Will teacher certification standards tumble? Have you followed the story about SUNY’s (State University of New York) charter committee program to ‘certify’ teachers? It’s the anybody can teach approach.
With four hours of instruction by a qualified teacher holding a Master’s degree, a new teacher can become certified. You can check out the proposed New York regulations. Is it happening in Florida? Well….take a look.
Buried in HB 7069 is the teacher mentor program. For Florida district schools, teachers who hold temporary certificates and achieve a ‘highly effective’ rating do not have to sit the Professional Education Test (PET) or take additional course work.
Charter schools and charter management companies can certify their own teachers with ‘competency based programs’. They just have to have DOE approval for these programs.
The details and standards of these alternatives approaches to certification must be provided by the Florida DOE by December 31st, 2017. Districts and charters must submit their programs for approval by June, 2018.
The legislation clearly intended to improve retention of beginning teachers. Many begin teaching with temporary certificates, and about one third leave the profession without having completed the certification requirements. Four percent of district teachers leave each year, and ten percent of charter teachers leave.
Why is the charter school teacher attrition so high—low salaries, lack of retirement benefits and no teacher mentoring programs, according to a University of Florida study.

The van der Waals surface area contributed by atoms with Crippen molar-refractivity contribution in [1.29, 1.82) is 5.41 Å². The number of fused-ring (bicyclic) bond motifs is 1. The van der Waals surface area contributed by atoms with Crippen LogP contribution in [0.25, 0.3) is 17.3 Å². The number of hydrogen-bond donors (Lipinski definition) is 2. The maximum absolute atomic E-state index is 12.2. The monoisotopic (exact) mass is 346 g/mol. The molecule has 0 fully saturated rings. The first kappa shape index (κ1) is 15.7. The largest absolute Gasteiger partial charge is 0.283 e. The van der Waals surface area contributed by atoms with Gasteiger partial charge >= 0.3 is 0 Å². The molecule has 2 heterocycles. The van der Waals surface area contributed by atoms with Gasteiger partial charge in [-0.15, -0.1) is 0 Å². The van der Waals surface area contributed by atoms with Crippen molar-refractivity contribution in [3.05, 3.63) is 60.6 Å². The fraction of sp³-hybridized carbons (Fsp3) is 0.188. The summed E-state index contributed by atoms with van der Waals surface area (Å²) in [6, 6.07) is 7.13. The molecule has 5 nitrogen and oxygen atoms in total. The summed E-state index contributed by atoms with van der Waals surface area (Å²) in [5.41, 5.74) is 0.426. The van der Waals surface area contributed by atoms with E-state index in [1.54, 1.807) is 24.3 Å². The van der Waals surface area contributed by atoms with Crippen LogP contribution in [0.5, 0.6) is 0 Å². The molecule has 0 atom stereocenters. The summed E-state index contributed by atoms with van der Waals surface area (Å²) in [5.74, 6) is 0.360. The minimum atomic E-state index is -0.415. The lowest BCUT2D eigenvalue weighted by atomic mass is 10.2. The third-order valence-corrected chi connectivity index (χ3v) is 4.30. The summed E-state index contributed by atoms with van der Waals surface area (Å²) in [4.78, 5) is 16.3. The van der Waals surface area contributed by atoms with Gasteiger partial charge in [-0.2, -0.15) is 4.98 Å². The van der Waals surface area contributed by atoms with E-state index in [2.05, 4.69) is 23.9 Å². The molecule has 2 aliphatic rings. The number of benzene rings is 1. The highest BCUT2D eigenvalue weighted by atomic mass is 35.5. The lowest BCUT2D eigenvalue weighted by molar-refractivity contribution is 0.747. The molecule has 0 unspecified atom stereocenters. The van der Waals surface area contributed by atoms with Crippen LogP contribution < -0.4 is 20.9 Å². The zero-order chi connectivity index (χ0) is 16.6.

The legislature decided to fix the mentoring problem in HB 7069. See page 49. The impact of this provision could have ominous implications. The teacher shortage is real and is likely to become worse. The legislature is responding to a real problem by trying to find ways to certify teachers ‘on the job’. This has consequences that cannot be ignored.
Will small charters certify their own teachers? Will for-profit charter chains manipulate their own certification process to maintain teachers with questionable competence? Will districts maintain standards when faced with shortages? How will anyone know?
Everything is about saving money. How far down the road of lower standards will we have to go before the State recognizes that this piecemeal policy has disastrous consequences and does not address the problems we face? I remember a State Board of Education member telling me that “Teachers don’t teach for money; they teach because they love it.” Wishful thinking. Teachers have to eat too.
The Free and Reduced lunch income qualification for a family of four is 1.85 times the poverty level income or about $45,000. After twelve years, a Florida teacher average salary is $45,723. It just could be that it takes more than love to teach.
Downgrading certification standards will not contribute to the ‘love factor’, nor will it improve the quality of our schools. What are we willing to do about it? We need a continuing chorus that reaches the ears of those who do not listen carefully.